Tuesday, March 14, 2017

Time-Out: Tuesday's Reflection

During the toddler years, a time-out was often necessary. 
For both the child and the parent. 

A time to cool off, regroup, restore, return to one's better self. 

I recall saying, firmly, but I hope not with anger in my voice, "I need you to go to your room for a time-out. Now." Sometimes I set the kitchen timer to eliminate the question, "Can I come out now?"

More often than not the time-out solved the problem, eased the tension, and lightened the mood, and ended with hugs.

If you read my last post, you know I am working diligently on the manuscript of my spiritual memoir. I spend many hours of the day at my desk working on it, but sometimes I need a time-out. When I sit staring at the laptop screen or when I reread a sentence over and over again or when 5 minutes playing solitaire turns into 10 or 15, I know it is time for a time-out. I am no longer operating from my best writing self. 

It is time for a time-out. 

But here's the trick. To really be a time-out, what you do needs to be nurturing and not just a turn to another task awaiting your attention. In other words, cleaning the bathroom, in most cases, is not the best time-out. 

My go-to rest stop most often is reading something purely for pleasure. Not for book group. Not for meditation. Not as part of research for what I am writing. Not to become better informed about all the issues of the day that weigh heavily on my heart. 

The best companion on my solitary time-outs is a good book, of course. Right now I am reading Willa Cather's The Song of The Lark, and I love its leisurely pace, the richness of description, and the depth of her characters. But I am just as apt to enjoy a new home decor magazine or savor the latest issue of Bella Grace.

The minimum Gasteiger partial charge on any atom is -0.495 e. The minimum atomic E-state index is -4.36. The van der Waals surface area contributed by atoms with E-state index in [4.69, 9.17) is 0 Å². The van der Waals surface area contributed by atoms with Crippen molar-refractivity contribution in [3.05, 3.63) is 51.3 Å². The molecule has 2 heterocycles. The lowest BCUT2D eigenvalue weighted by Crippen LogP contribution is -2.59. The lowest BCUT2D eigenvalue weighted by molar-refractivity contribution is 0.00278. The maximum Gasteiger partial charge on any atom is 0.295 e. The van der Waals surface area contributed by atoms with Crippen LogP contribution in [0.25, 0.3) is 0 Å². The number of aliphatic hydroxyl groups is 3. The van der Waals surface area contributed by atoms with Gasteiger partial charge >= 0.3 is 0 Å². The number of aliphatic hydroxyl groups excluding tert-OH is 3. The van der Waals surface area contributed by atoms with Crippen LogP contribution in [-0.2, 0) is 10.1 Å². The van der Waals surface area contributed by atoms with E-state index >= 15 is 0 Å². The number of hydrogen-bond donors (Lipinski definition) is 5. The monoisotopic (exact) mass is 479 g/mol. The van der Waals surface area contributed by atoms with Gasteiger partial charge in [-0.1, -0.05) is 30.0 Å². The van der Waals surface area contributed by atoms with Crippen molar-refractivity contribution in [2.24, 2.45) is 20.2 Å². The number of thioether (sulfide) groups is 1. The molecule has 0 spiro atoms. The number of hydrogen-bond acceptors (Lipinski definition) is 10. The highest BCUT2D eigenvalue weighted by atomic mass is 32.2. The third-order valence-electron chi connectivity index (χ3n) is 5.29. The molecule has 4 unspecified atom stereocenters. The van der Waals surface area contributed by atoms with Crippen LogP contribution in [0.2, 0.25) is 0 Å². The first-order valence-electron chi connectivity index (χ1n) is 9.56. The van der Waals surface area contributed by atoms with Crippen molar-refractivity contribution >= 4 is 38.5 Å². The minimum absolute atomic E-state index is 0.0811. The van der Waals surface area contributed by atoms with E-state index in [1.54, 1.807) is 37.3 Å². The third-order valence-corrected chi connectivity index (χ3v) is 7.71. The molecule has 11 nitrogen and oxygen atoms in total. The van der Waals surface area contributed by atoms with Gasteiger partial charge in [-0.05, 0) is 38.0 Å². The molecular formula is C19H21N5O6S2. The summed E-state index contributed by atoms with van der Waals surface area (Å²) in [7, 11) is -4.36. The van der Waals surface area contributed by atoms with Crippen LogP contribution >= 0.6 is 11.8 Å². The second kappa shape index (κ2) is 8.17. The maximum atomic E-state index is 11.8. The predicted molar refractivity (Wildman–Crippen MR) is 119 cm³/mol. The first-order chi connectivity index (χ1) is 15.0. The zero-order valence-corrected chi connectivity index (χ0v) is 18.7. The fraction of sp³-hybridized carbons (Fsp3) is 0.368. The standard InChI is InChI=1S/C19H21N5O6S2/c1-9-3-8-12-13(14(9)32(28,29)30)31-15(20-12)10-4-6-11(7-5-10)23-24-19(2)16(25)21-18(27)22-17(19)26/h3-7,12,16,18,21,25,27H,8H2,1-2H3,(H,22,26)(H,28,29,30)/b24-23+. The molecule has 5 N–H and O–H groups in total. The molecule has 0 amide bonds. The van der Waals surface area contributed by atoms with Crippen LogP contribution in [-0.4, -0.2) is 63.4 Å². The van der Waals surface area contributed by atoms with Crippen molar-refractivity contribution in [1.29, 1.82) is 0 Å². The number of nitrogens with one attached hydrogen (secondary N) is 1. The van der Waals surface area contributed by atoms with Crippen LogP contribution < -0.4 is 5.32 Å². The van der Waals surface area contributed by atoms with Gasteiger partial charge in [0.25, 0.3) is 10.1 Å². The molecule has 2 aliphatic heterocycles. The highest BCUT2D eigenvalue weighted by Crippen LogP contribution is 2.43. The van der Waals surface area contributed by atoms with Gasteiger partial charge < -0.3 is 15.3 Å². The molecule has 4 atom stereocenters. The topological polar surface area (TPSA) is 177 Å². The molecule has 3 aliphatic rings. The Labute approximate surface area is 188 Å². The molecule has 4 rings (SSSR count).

Sometimes, however, a time-out means physically leaving the house--and I don't mean heading to the grocery store. A walk. A drive through a neighborhood of interesting houses. Lunch at a new spot. I prescribe a time-out for myself not to check something off the list, but to touch something inside that feels stale or dull or weary. 

When I suspect I need a time-out, I ask myself, "Why do you think a time-out would be a good idea right now?" 

Sometimes my answer reveals I am avoiding something or feeling fearful or a lack of self-confidence. It is at those times I need to dig in more and face the demon. But sometimes my neck hurts and I realize I forgot to eat lunch and I am just at a good place to stop working.

That's when I blow my virtual noon time whistle and retreat to a time-out. 

An Invitation
How do you know you need a time-out and what do you do? I would love to know. 







2 comments:

  1. In the spring, summer and fall, I pull weeds for a little while-- walk outside and spend a half hour looking down at my border garden. There's nothing like that concrete feeling of accomplishment that follows a weeding session. For me, it's Zen.

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  2. When we lived at Sweetwater Farm I was the under gardener, the chief weeder, and I, too, found it so satisfying.

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